Sunday, September 24, 2006


It's easy to become complacent. It's easy to assume quietly that someone else doesn't know what they are talking about. It's easy to be smug. It's even easier to have your feet pulled from under you and have your entire self-worth erased in a single sentence that obliterates any walnut-sized piece of self-confidence you hold somewhere behind your sternum.

Friday, September 22, 2006, I received my first rejection notice from a theatre for "Salt Peanuts". Let's be clear here. I've been rejected plenty of times in my life. God knows (Satan too, for that matter), my high school experience was dominated by the singularly teen-aged feeling that everyone had rejected me and I, in good turn, had rejected everyone else. There have been numerous job interviews that failed to illicit a return call. Many designs and creations have been turned aside in favour of another one. Yet, for all those instances, "appropriateness" dominated the rejection criteria. This rejection, while diplomatic, helpful and even graceful should have been devastating. In fact, rejection of a writer's work is considered a right of passage similar to many we face in life - I'm thinking of First Communion, Bar Mitzvah, an aboriginal youth's vision quest, that finding of your animal spirit, or of a rookie junior 'A' hockey player's gentle grasping of Ritz crackers (I will say no more, Sir).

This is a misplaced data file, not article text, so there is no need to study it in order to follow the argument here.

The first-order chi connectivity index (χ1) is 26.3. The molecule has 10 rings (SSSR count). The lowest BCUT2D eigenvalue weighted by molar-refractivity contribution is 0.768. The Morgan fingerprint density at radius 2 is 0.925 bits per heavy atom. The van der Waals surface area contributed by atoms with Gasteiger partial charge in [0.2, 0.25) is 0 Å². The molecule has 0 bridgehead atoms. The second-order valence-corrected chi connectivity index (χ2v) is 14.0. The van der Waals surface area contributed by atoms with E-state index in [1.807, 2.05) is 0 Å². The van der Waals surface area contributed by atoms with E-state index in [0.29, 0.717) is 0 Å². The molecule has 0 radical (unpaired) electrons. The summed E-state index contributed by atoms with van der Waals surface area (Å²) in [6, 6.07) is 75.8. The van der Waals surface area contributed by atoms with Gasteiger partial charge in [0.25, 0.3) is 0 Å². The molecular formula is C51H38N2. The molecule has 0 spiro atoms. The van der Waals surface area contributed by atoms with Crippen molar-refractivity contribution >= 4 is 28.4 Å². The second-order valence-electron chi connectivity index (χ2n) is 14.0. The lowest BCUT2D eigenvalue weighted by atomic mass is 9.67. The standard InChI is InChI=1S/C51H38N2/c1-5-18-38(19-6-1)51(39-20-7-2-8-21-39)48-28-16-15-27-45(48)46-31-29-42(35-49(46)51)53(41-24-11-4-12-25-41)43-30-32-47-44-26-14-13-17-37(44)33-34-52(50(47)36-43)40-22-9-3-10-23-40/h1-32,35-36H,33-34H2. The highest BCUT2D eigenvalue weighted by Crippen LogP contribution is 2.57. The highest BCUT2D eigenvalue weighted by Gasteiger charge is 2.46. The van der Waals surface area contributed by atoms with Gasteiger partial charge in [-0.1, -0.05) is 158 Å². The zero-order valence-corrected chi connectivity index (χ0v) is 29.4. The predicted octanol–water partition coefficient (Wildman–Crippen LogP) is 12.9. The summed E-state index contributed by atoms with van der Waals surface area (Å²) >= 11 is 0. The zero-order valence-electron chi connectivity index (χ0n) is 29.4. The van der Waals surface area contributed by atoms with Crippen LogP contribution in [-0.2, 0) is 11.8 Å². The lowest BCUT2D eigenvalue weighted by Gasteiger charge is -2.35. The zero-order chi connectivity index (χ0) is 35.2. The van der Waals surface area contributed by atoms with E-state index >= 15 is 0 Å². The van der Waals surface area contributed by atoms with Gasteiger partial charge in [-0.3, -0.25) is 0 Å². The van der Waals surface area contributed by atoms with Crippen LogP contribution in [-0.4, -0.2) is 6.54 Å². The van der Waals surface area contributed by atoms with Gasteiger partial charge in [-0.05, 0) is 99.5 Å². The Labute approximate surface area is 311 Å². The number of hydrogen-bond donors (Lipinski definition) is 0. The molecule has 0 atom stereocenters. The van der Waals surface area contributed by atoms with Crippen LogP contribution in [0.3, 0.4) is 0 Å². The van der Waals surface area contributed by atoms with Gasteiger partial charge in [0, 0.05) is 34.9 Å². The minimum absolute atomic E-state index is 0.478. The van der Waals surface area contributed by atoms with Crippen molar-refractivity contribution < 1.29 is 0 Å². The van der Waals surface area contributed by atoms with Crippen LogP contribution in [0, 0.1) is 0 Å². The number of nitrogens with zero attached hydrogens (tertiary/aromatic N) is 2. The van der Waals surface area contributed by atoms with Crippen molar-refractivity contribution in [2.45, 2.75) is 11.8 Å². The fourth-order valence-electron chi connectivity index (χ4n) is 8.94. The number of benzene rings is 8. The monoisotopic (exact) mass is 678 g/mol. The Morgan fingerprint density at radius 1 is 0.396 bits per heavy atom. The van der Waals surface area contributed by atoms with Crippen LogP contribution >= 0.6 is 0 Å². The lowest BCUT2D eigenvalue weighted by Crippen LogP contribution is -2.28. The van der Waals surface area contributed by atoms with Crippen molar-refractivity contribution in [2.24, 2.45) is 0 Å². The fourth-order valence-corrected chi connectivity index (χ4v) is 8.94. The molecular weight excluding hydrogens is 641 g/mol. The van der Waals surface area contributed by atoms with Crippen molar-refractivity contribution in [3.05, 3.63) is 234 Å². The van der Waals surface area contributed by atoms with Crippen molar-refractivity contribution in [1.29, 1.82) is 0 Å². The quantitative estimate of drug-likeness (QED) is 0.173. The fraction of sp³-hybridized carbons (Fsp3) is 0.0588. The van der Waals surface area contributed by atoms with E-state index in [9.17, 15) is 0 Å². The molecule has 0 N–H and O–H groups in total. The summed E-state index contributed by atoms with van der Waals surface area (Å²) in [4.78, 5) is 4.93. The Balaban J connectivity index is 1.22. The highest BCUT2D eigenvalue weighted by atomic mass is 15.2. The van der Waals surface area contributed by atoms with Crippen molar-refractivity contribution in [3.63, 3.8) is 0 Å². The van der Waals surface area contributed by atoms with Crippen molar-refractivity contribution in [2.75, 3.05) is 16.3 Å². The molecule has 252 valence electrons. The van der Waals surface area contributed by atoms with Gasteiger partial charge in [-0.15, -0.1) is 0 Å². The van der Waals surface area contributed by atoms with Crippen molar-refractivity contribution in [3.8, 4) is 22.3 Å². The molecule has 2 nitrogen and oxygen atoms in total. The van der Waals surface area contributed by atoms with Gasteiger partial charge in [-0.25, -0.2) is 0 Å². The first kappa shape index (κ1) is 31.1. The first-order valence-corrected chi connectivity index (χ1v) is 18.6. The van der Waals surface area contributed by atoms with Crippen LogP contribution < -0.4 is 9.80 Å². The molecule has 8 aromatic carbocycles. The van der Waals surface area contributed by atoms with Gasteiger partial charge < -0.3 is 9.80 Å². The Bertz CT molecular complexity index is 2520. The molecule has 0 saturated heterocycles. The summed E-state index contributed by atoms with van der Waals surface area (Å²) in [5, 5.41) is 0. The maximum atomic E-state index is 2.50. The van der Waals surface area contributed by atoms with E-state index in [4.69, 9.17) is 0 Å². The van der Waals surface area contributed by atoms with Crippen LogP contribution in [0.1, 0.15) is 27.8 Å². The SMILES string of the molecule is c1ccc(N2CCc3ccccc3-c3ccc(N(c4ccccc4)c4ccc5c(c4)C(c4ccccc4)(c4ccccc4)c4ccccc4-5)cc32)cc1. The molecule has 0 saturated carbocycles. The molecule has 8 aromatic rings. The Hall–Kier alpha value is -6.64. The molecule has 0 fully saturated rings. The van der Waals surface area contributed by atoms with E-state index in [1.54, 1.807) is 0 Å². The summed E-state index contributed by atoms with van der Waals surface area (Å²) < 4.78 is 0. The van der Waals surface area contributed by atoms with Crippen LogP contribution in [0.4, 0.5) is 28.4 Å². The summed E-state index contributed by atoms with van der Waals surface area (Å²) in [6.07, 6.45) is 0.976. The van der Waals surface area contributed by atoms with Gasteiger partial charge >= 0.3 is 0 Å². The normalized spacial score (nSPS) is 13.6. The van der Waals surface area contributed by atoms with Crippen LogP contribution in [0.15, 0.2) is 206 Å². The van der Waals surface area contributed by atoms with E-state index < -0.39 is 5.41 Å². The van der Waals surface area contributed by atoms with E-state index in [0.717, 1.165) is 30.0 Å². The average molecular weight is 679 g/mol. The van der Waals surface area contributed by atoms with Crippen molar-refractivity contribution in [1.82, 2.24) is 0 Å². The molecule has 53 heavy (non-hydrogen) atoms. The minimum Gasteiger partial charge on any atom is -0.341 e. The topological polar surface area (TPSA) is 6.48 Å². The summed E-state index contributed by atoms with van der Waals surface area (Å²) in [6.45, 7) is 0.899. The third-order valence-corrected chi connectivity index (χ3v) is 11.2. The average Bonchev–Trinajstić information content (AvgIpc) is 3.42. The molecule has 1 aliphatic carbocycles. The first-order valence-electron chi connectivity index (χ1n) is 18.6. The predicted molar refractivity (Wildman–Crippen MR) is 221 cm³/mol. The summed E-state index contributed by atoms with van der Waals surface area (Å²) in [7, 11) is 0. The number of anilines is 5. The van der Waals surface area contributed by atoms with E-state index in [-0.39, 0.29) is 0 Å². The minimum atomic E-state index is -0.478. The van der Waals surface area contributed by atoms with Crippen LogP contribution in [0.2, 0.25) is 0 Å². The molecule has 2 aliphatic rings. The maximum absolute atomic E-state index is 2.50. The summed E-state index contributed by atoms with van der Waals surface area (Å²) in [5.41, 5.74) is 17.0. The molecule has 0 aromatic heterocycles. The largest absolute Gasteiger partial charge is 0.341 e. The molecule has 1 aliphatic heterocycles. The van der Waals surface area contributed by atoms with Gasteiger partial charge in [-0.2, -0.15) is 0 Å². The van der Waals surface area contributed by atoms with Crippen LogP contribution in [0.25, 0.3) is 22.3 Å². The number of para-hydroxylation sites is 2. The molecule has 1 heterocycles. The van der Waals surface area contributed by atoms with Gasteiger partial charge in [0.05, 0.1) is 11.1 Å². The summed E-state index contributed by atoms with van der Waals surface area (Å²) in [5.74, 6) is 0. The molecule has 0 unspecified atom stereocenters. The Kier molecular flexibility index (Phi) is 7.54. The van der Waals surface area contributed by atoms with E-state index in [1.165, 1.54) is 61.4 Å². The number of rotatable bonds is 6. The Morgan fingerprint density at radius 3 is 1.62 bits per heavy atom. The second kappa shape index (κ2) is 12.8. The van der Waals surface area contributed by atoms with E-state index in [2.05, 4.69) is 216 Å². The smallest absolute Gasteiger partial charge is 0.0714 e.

Somehow, it was not devastating. I would say it was more uplifting. Not merely had my play been rejected, more importantly, it had been read. I realize, this particular theatre has the wonderful policy of reading 'everything submitted', still I felt an air of legitimacy. I had taken that long walk, and the door, the first of many, no doubt, had been firmly shut in my face. Like the shock of diving into cold summer waters, it was exhilarating.

I'm certain after the second or third time, this feeling will wear off, and by the twentieth or thirtieth time, it will really have that devastating, soul squishing, life crushing effect I so expect. Every part of life has its opposite. Dark has light, Ying has Yang, Siegfried has Roy, and Rejection has Acceptance.



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